Last week on the 121st anniversary of this horrible accident, I published an article describing the event and sharing details of my great-great-grandfather William Cowhey's funeral, which was fit for a hero. Within this article and an upcoming one next week, I would like to share with Small-leaved Shamrock readers the two articles that appeared within the Pottsville Daily Republican two consecutive days after the accident. I have transcribed them for easier reading. This first article appeared on page 1 of the paper on Monday, November 14.
|The Pottsville Daily Republican ran this article on page 1 the day of the accident, Monday, November 14, 1892. The three scans above overlap slightly, but by enlarging them you can read the text of the full article which I've also transcribed below.|
Another Reading Locomotive Blown Up.
FIVE OLD RAILROADERS KILLED!
Another Fatally Injured - Gathering Up the Mutilated Remains - Sketch of the Victims - A Big Loss Entailed Upon the Company - Details of the Occurrence.
It is our sad duty today to chronicle another explosion of a locomotive of the Philadelphia and Reading railroad company, which occurred this morning near Conner's Crossing, about three miles south of this place in which five strong able bodied men were blown into eternity, and one seriously if not fatally scalded.
The ill fated engine was known as one of the L class and was No. 563.
The killed are the following:
HENRY C. ALLISON, of Palo Alto, aged 44 years; married, leaving a widow and a married daughter; engineer of the ill-fated engine.
CHARLES J. C. MACKEY, of Port Carbon, aged 28 years; married, leaving a widow and one small child; fireman of the ill-fated engine.
CHARLES H. KENDRICK, of Port Carbon, aged 32 years; married, leaving a widow and four small children; conductor.
WILLIAM COWHEY, of Mt. Carbon, aged 59 years; married, leaving a widow and twelve children. Engineer of locomotive No. 73.
WILLIAM H. MOYER, of Palo Alto, aged 26 years; married, leaving a widow and two small children; fireman of engine No. 73.
The injured man is:
of Mt. Carbon, single. Badly scalded, and unconscious.
The ill-fated engine, with a large draught of empty cars and manned by Engineer Allison and Fireman Mackey, were on their way from Port Richmond for Palo Alto, and after arriving near the overhead bridge of the Lehigh and Schuylkill Valley R.R., a short distance this side of Conner's Crossing, the locomotive exploded with the above horrifying results.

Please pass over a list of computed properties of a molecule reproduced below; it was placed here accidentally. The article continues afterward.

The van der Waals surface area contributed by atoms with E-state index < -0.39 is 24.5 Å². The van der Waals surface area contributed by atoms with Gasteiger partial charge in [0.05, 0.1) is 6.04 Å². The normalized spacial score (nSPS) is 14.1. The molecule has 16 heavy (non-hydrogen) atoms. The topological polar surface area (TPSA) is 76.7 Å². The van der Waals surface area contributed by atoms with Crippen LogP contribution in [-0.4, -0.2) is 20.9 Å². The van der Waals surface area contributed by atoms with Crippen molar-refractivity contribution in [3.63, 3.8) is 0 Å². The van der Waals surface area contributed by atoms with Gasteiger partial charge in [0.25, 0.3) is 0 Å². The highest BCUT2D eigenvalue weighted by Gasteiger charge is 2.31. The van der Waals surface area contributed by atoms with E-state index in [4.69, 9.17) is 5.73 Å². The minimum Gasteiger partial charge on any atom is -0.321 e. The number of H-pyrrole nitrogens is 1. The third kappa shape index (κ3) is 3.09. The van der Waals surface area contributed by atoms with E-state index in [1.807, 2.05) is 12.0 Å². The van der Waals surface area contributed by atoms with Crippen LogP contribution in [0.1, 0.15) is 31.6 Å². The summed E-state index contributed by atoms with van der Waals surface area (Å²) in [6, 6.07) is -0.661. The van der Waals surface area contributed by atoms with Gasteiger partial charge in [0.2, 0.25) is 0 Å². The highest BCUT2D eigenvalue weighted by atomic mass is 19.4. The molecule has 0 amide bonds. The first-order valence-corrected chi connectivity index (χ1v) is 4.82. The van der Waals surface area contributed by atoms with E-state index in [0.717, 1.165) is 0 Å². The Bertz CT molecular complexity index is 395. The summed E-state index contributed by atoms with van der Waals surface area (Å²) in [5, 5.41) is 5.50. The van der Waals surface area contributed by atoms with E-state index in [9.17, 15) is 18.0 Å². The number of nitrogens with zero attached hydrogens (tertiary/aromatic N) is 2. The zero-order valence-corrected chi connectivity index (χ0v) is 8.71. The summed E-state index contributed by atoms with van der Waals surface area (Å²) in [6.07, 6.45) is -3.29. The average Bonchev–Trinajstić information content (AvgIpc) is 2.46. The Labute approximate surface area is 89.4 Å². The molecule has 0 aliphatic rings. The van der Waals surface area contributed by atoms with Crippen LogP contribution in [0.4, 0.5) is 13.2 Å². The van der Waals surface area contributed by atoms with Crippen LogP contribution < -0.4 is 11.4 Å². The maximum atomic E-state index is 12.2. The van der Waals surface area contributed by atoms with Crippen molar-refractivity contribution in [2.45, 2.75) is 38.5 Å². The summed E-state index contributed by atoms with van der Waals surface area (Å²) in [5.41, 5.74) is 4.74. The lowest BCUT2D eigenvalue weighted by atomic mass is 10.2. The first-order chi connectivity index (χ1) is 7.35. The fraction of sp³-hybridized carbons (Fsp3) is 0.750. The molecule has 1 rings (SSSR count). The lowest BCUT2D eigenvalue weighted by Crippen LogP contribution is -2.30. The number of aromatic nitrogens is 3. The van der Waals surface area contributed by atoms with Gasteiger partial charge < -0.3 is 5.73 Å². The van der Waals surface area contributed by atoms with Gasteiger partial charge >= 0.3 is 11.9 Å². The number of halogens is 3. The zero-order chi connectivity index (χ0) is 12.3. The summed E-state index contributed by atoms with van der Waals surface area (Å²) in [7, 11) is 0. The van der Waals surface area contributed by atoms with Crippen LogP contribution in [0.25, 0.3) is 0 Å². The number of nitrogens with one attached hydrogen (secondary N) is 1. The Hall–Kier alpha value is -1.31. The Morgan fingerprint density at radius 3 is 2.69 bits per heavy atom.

THE CAUSE A MYSTERY.
It is difficult, yes, impossible, at this time, if it ever can be done, to give the true cause of this very disastrous explosion. Michael Dobbins, the only surviving witness up to noon, lay suffering and unconscious at the residence of his parents at Pinedale or East Mt. Carbon. The attending physician regards his condition so critical that he has placed the patient under chloroform to alleviate his sufferings and has refused any to see him excepting those in attendance upon him.
Persons who were in close proximity, however, say that the train stood still at the time because the engine had run out of steam. The blower had been put on to accelerate her steaming up and it was during this process that the boiler exploded. Dobbins alighted prior thereto and evidently it was to this cause that he escaped being hurled into the future, as were the rest of his more unfortunate companions.
Cowhey and his fireman, Moyer, had just returned from a trip from Reading, for which place they left about 10 o'clock yesterday morning. They had, shortly prior to the accident, taken their engine, No. 73, and placed it into the round-house at Cressona. After their return trip, and, as was their custom, they went to the office at Schuylkill Haven to board the first engine north bound, so that they could ride to their respective homes, which they, however, never reached alive. Their bodies, with the other victims, now lie cold in death, with the bereaved widows and orphans gathered about their biers, whose only support and heads of families have gone forever. The scene is heartrending.